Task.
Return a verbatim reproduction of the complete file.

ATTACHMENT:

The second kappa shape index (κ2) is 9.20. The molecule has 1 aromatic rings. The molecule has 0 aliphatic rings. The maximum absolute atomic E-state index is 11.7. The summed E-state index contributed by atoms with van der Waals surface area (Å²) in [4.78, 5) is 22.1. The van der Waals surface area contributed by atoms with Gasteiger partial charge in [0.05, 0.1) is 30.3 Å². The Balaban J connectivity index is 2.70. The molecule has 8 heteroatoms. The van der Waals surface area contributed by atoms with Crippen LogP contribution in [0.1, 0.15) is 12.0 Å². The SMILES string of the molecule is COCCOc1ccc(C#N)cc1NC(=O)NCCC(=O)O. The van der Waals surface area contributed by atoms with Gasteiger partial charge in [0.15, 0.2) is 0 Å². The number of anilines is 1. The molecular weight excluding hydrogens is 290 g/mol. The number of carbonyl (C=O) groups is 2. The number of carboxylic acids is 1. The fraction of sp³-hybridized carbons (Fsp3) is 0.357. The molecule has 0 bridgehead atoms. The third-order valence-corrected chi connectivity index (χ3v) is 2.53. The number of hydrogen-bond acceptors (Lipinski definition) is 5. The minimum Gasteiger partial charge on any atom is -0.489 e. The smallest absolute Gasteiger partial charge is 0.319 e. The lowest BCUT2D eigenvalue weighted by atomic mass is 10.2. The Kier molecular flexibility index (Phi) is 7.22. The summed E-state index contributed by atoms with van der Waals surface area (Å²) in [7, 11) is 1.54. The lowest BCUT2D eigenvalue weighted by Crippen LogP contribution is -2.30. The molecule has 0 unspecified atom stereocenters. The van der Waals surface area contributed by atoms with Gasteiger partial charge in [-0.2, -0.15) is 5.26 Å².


The second kappa shape index (κ2) is 9.20. The molecule has 1 aromatic rings. The molecule has 0 aliphatic rings. The maximum absolute atomic E-state index is 11.7. The summed E-state index contributed by atoms with van der Waals surface area (Å²) in [4.78, 5) is 22.1. The van der Waals surface area contributed by atoms with Gasteiger partial charge in [0.05, 0.1) is 30.3 Å². The Balaban J connectivity index is 2.70. The molecule has 8 heteroatoms. The van der Waals surface area contributed by atoms with Crippen LogP contribution in [0.1, 0.15) is 12.0 Å². The SMILES string of the molecule is COCCOc1ccc(C#N)cc1NC(=O)NCCC(=O)O. The van der Waals surface area contributed by atoms with Gasteiger partial charge in [0.15, 0.2) is 0 Å². The number of anilines is 1. The molecular weight excluding hydrogens is 290 g/mol. The number of carbonyl (C=O) groups is 2. The number of carboxylic acids is 1. The fraction of sp³-hybridized carbons (Fsp3) is 0.357. The molecule has 0 bridgehead atoms. The third-order valence-corrected chi connectivity index (χ3v) is 2.53. The number of hydrogen-bond acceptors (Lipinski definition) is 5. The minimum Gasteiger partial charge on any atom is -0.489 e. The smallest absolute Gasteiger partial charge is 0.319 e. The lowest BCUT2D eigenvalue weighted by atomic mass is 10.2. The Kier molecular flexibility index (Phi) is 7.22. The summed E-state index contributed by atoms with van der Waals surface area (Å²) in [7, 11) is 1.54. The lowest BCUT2D eigenvalue weighted by Crippen LogP contribution is -2.30. The molecule has 0 unspecified atom stereocenters. The van der Waals surface area contributed by atoms with Gasteiger partial charge in [-0.2, -0.15) is 5.26 Å².